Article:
By Alexander Winning and Tiisetso Motsoeneng
JOHANNESBURG (Reuters) – Goldman Sachs (N:) expects South Africa’s economy to grow almost 3 percent next year, helped by President Cyril Ramaphosa’s reforms and strong global growth, the bank’s sub-Saharan Africa head told Reuters.
Colin Coleman’s prediction is more optimistic than the view held by economists polled by Reuters last month, who saw Africa’s most industrialized economy growing 1.7 percent in 2019 after sluggish growth of 0.8 percent this year.
Ramaphosa’s reform drive suffered a setback last month when data showed the economy entered recession in the second quarter, but he has since unveiled a “stimulus and recovery plan” to try to get it back on track.
Coleman said in an interview that this was a “shot in the arm” which had encouraged investors by giving certainty on mining and visa rules and by emphasizing skills development and education, areas where South Africa lags other African states.
“Part of the reason why Goldman Sachs is quite bullish on our ability to get back to 2.8 percent growth next year and 3.2 percent in 2020 is that the global backdrop is constructive. The two largest economies, USA and China, are doing well,” added Coleman, who heads Goldman’s Johannesburg office.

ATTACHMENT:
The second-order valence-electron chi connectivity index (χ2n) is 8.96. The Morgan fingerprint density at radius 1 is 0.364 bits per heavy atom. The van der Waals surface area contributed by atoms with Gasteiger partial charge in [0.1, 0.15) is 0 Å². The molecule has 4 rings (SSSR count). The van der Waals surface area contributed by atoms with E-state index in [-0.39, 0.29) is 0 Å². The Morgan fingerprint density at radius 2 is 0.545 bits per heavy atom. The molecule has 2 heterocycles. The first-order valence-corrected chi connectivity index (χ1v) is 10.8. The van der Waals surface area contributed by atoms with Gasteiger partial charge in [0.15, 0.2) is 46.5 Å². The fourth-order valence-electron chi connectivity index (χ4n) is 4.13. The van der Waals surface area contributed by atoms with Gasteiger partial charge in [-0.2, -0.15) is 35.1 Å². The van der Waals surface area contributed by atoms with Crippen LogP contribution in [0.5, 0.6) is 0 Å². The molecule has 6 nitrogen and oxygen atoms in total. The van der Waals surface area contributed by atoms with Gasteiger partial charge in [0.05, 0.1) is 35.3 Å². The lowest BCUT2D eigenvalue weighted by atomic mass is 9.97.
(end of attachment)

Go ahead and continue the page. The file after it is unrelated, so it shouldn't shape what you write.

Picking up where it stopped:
Since the upbeat mood that accompanied Ramaphosa’s replacement of Jacob Zuma in February, business confidence has fallen as the scale of the challenges facing him became clear.
One area of particular concern has been struggling state-owned firms, several of which were embroiled in corruption scandals during Zuma’s nine years in power and which have been grappling with severe liquidity challenges.
Coleman said power firm Eskom remained a major headache for the government, as it accounts for around three-quarters of its contingent liabilities, an area of concern for ratings agencies like Moody’s, which is due to review South Africa’s last investment-grade credit rating this month.
“You’ve got to get a very significant equity injection (into Eskom), and practically it’s unlikely to come from government.”
And for struggling South African Airways (SAA), Coleman said the list of potential equity investors would not be long.
“Whoever would want to buy it (SAA) would want a balance sheet that is not broken, a restructuring plan that is credible and control to effect the turnaround,” he said. “You need to have terms which are sufficiently attractive to buyers.”
Eskom and SAA have been working on turnaround plans to shore up their financial position.
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